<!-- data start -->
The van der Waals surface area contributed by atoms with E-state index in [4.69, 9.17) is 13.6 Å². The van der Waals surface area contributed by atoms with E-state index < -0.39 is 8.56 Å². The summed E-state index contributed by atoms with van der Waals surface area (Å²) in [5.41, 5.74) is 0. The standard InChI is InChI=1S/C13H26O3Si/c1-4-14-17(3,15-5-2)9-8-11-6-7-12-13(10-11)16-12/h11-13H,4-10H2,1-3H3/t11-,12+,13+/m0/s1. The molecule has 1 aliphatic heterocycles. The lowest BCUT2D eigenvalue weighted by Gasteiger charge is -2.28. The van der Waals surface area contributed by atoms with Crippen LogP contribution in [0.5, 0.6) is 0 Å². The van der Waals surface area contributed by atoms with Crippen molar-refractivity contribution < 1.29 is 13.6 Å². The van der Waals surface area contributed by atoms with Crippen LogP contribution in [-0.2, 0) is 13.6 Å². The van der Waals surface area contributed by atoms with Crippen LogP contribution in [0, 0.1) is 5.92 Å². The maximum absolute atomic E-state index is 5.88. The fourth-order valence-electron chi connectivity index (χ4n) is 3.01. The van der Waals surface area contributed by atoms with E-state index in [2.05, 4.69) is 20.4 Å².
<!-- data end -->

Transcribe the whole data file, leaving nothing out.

The van der Waals surface area contributed by atoms with E-state index in [4.69, 9.17) is 13.6 Å². The van der Waals surface area contributed by atoms with E-state index < -0.39 is 8.56 Å². The summed E-state index contributed by atoms with van der Waals surface area (Å²) in [5.41, 5.74) is 0. The standard InChI is InChI=1S/C13H26O3Si/c1-4-14-17(3,15-5-2)9-8-11-6-7-12-13(10-11)16-12/h11-13H,4-10H2,1-3H3/t11-,12+,13+/m0/s1. The molecule has 1 aliphatic heterocycles. The lowest BCUT2D eigenvalue weighted by Gasteiger charge is -2.28. The van der Waals surface area contributed by atoms with Crippen LogP contribution in [0.5, 0.6) is 0 Å². The van der Waals surface area contributed by atoms with Crippen molar-refractivity contribution < 1.29 is 13.6 Å². The van der Waals surface area contributed by atoms with Crippen LogP contribution in [-0.2, 0) is 13.6 Å². The van der Waals surface area contributed by atoms with Crippen LogP contribution in [0, 0.1) is 5.92 Å². The maximum absolute atomic E-state index is 5.88. The fourth-order valence-electron chi connectivity index (χ4n) is 3.01. The van der Waals surface area contributed by atoms with E-state index in [2.05, 4.69) is 20.4 Å².